The novel follows Margaret Hale as her minister father quits the Church of England and her family flees their comfortable Southern country home for a city in the North. Because he can no longer preach, her father begins to teach rich men in the city. One of these men is John Thornton, the New Money guy who rose to the top and now owns one of the major factories in town. Thornton falls in love with Margaret immediately, but she Does Not Like Him because 1) she sees him beat up a worker, 2) her best friend works in the mill, 3) she’s Old Money, and 4) both of them are proud.

It’s a story about social dynamics. Margaret’s family has always been middle class. She grew up with certain social customs and manners, and she’s disgusted by this man who doesn’t know how to respect her in the way that the other men from her class respect her. She’s used to her old standard of living, and it’s difficult adapting after her father publicly renounces his faith. She’s a sympathetic character, but she’s proud. She believes that she’s better than her father’s new friend Mr. Thornton because she’s educated and respectable and actually likes the working class.

North and South is a romance novel about social classes and a union strike at cotton mill. Actually, I don’t know that “romance novel” is the best description, but since I’m comparing it to Pride and Prejudice, I’ll use it anyway.

Pride and Prejudice and North and South are both novels about people disliking each other before falling in love. Both feature flawed characters. Elizabeth Bennet and Margaret Hale are both women who are, well, prejudiced against their respective love interests. Mr. Darcy and Mr. Thornton are both men who are proud of their circumstances. Everyone has to learn to look past their own noses and learn from each other.

I think it’s easy to forget that Elizabeth Bennet is indeed proud. We forget that she decided to hate someone because he said that she wasn’t pretty enough at a party. She only thought nice things and fell in love with him after he 1) revealed that her favorite flirt friend Mr. Wickham was a scoundrel, 2) said he was shy, and 3) paid off the scoundrel to stop shaming the family.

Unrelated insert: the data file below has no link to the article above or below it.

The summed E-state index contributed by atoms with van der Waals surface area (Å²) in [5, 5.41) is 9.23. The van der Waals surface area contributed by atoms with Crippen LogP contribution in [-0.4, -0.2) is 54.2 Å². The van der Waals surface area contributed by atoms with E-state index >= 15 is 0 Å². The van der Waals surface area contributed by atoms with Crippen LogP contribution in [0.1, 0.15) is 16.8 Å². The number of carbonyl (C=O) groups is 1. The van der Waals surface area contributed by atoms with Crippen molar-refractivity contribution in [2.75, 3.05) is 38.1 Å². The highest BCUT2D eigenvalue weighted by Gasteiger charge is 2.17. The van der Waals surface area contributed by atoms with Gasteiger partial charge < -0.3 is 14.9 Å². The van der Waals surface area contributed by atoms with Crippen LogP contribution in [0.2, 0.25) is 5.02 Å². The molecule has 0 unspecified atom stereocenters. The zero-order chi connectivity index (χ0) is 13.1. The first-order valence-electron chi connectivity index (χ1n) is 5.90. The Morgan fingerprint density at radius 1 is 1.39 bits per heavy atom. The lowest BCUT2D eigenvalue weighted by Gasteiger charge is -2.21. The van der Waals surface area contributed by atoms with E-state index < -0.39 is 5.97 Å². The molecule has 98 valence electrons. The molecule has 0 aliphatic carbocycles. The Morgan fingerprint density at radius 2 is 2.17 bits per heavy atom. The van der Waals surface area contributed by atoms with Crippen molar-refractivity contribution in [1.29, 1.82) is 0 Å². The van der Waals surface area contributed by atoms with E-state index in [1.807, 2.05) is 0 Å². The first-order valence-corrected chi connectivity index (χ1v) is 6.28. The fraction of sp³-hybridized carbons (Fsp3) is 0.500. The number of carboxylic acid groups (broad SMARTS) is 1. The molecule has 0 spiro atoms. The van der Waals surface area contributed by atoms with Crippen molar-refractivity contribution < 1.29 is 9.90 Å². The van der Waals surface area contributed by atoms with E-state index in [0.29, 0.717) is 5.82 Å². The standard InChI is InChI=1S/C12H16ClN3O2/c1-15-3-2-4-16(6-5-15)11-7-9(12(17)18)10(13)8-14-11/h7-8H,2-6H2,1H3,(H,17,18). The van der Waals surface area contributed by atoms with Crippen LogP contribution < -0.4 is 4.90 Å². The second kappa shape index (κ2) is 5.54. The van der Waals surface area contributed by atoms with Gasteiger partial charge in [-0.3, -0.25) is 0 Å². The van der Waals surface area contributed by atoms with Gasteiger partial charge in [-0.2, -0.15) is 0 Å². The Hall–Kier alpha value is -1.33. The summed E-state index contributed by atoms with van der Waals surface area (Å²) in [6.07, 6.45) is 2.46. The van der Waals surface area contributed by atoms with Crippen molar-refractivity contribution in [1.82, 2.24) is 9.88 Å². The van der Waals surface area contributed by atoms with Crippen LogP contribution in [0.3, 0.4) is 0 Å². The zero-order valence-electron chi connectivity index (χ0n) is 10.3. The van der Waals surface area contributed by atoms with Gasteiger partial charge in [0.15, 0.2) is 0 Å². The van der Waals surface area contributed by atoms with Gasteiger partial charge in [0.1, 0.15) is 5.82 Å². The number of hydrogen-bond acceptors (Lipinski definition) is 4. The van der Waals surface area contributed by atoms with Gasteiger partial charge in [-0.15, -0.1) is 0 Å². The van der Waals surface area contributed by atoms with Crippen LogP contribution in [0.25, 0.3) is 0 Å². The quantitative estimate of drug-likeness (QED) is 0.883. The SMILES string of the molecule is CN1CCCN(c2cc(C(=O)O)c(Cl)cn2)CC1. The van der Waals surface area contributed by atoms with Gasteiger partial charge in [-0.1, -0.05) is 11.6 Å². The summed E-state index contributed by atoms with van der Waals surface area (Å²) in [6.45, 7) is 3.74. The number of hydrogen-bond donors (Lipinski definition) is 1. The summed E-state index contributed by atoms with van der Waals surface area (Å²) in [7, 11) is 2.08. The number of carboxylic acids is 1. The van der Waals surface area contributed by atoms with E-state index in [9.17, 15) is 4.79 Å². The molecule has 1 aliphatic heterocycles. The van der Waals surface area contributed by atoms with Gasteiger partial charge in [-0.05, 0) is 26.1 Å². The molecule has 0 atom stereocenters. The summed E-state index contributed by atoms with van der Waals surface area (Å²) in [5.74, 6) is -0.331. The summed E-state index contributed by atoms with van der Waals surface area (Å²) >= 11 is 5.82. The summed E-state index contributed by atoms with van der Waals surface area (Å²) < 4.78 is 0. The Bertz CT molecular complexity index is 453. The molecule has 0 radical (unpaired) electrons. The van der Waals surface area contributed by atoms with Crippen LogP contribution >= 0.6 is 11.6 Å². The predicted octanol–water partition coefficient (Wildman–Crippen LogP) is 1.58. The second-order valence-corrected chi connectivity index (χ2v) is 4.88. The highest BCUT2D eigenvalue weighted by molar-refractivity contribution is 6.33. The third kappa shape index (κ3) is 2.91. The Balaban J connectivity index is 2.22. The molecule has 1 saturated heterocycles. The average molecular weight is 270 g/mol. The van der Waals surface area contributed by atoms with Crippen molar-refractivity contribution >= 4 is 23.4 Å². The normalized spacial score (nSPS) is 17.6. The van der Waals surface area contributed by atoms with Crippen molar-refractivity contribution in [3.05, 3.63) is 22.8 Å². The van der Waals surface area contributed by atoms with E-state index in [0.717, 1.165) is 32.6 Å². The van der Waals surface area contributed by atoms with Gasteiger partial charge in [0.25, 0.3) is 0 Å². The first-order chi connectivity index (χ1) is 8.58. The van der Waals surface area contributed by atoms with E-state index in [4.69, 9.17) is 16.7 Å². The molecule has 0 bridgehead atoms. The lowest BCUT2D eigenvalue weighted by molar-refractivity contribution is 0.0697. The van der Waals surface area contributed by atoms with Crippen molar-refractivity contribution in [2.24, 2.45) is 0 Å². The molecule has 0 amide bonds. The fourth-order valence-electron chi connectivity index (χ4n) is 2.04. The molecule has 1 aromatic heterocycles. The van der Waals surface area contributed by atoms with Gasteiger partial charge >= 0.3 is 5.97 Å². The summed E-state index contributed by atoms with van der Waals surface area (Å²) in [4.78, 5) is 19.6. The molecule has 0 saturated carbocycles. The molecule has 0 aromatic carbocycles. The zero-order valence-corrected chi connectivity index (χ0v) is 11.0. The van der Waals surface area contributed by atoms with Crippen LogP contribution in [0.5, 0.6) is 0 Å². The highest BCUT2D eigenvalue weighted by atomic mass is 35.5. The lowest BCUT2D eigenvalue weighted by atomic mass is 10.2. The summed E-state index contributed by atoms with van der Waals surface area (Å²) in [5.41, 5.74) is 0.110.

I love how North and South is so clearly a story about two flawed people. It’s hard to read it and not think, “Oh, they’re both wrong here.” I love how both characters have to grow. Much like reality, no one person gets to stay stagnant. They argue, they accuse each other of murder, it’s great. And they both get over themselves.

This Galentine’s/Valentine’s Day, instead of marathoning the six hour BBC Pride and Prejudice, marathon the four hour BBC North and South.

Here’s a fan trailer for the miniseries starring Richard Armitage and Daniela Denby-Ashe. It’s fan-made because the BBC hasn’t put an official trailer on Youtube, but it’s worth posting anyway just so no one gets this miniseries confused with the American show with the same name about the Civil War.

*Casual. I can only imagine their dinner parties.

Charmed: Tolstoy edition

Last week I celebrated my birthday by finishing one of my 2016 books (The Warrior’s Life – take that, New Year’s Resolution!) and seeing a couple of shows in New York.

Hamilton was amazing, of course. I was online at the right time eight months ago when Ticketmaster released a block of tickets previously held by scalpers, and I somehow got a single ticket before other bots could buy it. The social commentary of the multiracial cast seemed to have special meaning the evening of the Inauguration.

The next night, a friend and I celebrated our shared birthday week with Natasha, Pierre & the Great Comet of 1812, a folk/electropop musical adaptation of War and Peace‘s Volume 2, Part 5. This was the show that introduced Phillipa Soo to the creative team of Hamilton.

Before listening to the cast album, all I knew of War and Peace was that it was recommended reading for the French Revolution class I took in college, and that there was a miniseries adaptation in 2016 starring Lily James as Natasha.

I watched the first episode and bought the series on DVD because it was so beautiful, but all I remembered was that Pierre was the awkward illegitimate child of a wealthy man and that Natasha got “engaged” by kissing a guy in a garden.

In The Great Comet, Pierre is going through an existential crisis that requires two big epiphanies in one show, while (engaged) Natasha falls in love with the “hot” Anatole.*

Listening to the cast album was one thing, but nothing compares to sitting in the back row in the rear mezzanine and watching the clarinet player dance five feet away in the aisle. Nothing compares to eating pierogies in a theatre filled with chandeliers and anachronistic Soviet posters. Out of all the musicals I have seen in a theatre, The Great Comet was definitely the most immersive, magical experience.